Fully vaccinated QAIHC Policy Officer, Andrew Goodman is helping spread the word to mob about making the choice to get vaccinated.
A Proud Aboriginal man and from Barcaldine on Iningai Country, Andrew wants mob to make informed decisions about getting the jab. Andrew Goodman, along with QAIHC Communications Officer Jacob Pagan, both recently shared their vaccination stories and discussed what motivated them to make the choice and get the jab.
For Andrew—a dad of two young boys and a fulltime PHD student at the University of Queensland and CSIRO—there were both personal and professional aspects that factored into his decision making about getting vaccinated.
“Not only do I need to make sure my family and my community are safe but also I have a responsibility as a healthcare practitioner that the communities that I go out to are safe, and also I practice what I preach—I can’t be saying things and not doing it myself,” Andrew said.
Communications Officer and proud Aboriginal man, with family links to Barunggam, Jacob Pagan factored in the practicalities of being vaccinated into his decision.
“I didn’t want it to disrupt my work or family and I didn’t want to risk catching it and be laid out for an extended period; and I wanted to be protected in terms of reducing the severity of the symptoms. I also figured with all the talk about the vaccination passports I didn’t want to miss out on an opportunity to travel abroad eventually,” Jacob said.
Living in Brisbane, both Andrew and Jacob found the experience of booking and receiving the vaccine simple and relatively painless.
“For me, it was very simple. Fortunately, I live in Brisbane, which has walk-in clinics every single day of the week.” My process was that I walked into the Royal Brisbane and Women’s Hospital, the vaccination clinic there. This was back in April—I got the AstraZeneca—I walked in, got my jab. I waited the 15 minutes and got my little card to tell me to come back in 12 weeks and then I got my second jab in early July back in the same clinic.” Andrew said.
Jacob said he used the Department of Health eligibility checker to register his interest to be vaccinated.
“That afternoon (after registering via the eligibility checker) I got the email that said you’re able to make a booking and it showed me where I could book and the closest to home was about 7 kilometres away,” Jacob said.
As for side effects, both Andrew and Jacob were pleasantly surprised.
While Jacob didn’t even feel his first vaccination, his second jab did hurt a bit and while he was prepared to have to take it easy after the second jab, he didn’t experience any side effects.
“It was fine, and I went home and enjoyed my weekend and that was it,” Jacob said.
Andrew experienced a restless night sleep after the first jab.
“I had a little bit of fever and restlessness, so I didn’t sleep that good and the next day I was a bit rough just because of the sleeplessness.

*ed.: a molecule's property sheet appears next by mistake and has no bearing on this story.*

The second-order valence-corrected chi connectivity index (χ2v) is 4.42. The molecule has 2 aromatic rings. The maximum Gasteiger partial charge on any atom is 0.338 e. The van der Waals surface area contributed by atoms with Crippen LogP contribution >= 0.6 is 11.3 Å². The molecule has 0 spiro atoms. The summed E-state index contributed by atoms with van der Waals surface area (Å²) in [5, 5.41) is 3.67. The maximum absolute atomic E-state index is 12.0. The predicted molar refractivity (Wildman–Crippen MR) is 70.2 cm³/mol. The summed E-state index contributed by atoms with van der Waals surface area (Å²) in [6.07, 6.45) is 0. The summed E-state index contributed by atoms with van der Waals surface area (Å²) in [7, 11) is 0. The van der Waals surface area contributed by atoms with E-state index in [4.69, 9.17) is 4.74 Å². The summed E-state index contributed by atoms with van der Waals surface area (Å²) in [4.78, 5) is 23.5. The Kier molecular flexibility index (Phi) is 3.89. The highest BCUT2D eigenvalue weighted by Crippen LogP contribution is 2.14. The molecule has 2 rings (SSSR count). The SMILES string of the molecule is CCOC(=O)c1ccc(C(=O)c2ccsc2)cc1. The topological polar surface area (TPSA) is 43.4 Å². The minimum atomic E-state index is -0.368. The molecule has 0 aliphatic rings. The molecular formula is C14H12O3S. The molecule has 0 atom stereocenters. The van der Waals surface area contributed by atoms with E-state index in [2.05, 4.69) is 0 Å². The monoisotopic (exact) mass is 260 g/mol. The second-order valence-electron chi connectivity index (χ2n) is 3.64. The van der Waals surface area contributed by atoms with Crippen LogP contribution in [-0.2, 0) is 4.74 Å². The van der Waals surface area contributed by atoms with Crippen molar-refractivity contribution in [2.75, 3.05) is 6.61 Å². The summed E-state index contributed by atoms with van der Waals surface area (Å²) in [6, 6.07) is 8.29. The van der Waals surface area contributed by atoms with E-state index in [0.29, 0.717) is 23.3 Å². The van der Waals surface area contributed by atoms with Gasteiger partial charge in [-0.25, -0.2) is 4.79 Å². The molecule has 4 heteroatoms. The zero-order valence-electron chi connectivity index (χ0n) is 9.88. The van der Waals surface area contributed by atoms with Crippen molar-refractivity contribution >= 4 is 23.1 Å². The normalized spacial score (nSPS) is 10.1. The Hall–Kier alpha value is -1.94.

“My second one was fantastic, I was getting myself ready for a sleepless night after that but there wasn’t one—no fever, so I was very lucky with the second one as there were no side effects,” he said.
“I had a little bit of fever and restlessness, so I didn’t sleep that good and the next day I was a bit rough just because of the sleeplessness. My second one was fantastic, I was getting myself ready for a sleepless night after that but there wasn’t one—no fever, so I was very lucky with the second one as there were no side effects. I feel like I’ve done my part, as much as I think we’re going to continue to see these lockdowns and mask-wearing mandates, for me personally, I’ve just taken the right step to getting to the end of this pandemic,” Andrew said.
Making the right choice about health and wellbeing is something that Aboriginal and Torres Strait Islander people have done before, and will continue to do, said Andrew. “We need to continue to be the leaders that we have been throughout the pandemic, the ACCHO and AMS sector have very much been the leaders of how information has been distributed and safety mechanisms put in place.
“This isn’t the first time we’ve been handed something external to us and our culture that we’ve had to deal with in a proactive, self-determined and self-managed way, so I’m sure that people are just going to pull together and do the right, informed thing,” Andrew said.
The Pfizer vaccine is rolling out through Aboriginal and Torres Strait Islander Community Controlled Health Organisations (ATSICCHOs) in Queensland in the beginning of August. Providing ATSICCHOs with the ability to administer Pfizer doses will allow a lot more Aboriginal and Torres Strait Islander people access to the vaccine—especially in regional and remote areas—and will help get mob vaccinated sooner.
During this time, QAIHC are making sure that our Members, our staff and the community have the information they need to make the right decision for their health and wellbeing.